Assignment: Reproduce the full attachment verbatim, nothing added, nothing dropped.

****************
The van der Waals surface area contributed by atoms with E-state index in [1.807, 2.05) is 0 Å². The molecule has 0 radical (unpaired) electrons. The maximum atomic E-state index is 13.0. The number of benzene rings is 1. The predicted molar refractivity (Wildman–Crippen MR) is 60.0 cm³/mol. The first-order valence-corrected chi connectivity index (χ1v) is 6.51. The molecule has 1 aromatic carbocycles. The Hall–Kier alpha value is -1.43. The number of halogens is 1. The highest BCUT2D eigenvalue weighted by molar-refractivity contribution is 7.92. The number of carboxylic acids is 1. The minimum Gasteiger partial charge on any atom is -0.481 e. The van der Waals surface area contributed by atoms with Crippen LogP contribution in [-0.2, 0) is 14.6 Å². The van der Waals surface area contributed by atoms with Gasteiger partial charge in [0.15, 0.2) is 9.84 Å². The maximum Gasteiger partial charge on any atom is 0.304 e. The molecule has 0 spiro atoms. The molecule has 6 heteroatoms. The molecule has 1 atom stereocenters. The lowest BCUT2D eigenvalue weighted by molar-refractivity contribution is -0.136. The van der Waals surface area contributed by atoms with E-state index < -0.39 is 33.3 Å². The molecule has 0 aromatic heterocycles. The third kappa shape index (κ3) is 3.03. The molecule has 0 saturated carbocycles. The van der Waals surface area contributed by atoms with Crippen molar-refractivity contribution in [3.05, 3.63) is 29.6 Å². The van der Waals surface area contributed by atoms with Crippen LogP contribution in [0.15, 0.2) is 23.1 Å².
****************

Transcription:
The van der Waals surface area contributed by atoms with E-state index in [1.807, 2.05) is 0 Å². The molecule has 0 radical (unpaired) electrons. The maximum atomic E-state index is 13.0. The number of benzene rings is 1. The predicted molar refractivity (Wildman–Crippen MR) is 60.0 cm³/mol. The first-order valence-corrected chi connectivity index (χ1v) is 6.51. The molecule has 1 aromatic carbocycles. The Hall–Kier alpha value is -1.43. The number of halogens is 1. The highest BCUT2D eigenvalue weighted by molar-refractivity contribution is 7.92. The number of carboxylic acids is 1. The minimum Gasteiger partial charge on any atom is -0.481 e. The van der Waals surface area contributed by atoms with Crippen LogP contribution in [-0.2, 0) is 14.6 Å². The van der Waals surface area contributed by atoms with Gasteiger partial charge in [0.15, 0.2) is 9.84 Å². The maximum Gasteiger partial charge on any atom is 0.304 e. The molecule has 0 spiro atoms. The molecule has 6 heteroatoms. The molecule has 1 atom stereocenters. The lowest BCUT2D eigenvalue weighted by molar-refractivity contribution is -0.136. The van der Waals surface area contributed by atoms with E-state index < -0.39 is 33.3 Å². The molecule has 0 aromatic heterocycles. The third kappa shape index (κ3) is 3.03. The molecule has 0 saturated carbocycles. The van der Waals surface area contributed by atoms with Crippen molar-refractivity contribution in [3.05, 3.63) is 29.6 Å². The van der Waals surface area contributed by atoms with Crippen LogP contribution in [0.15, 0.2) is 23.1 Å².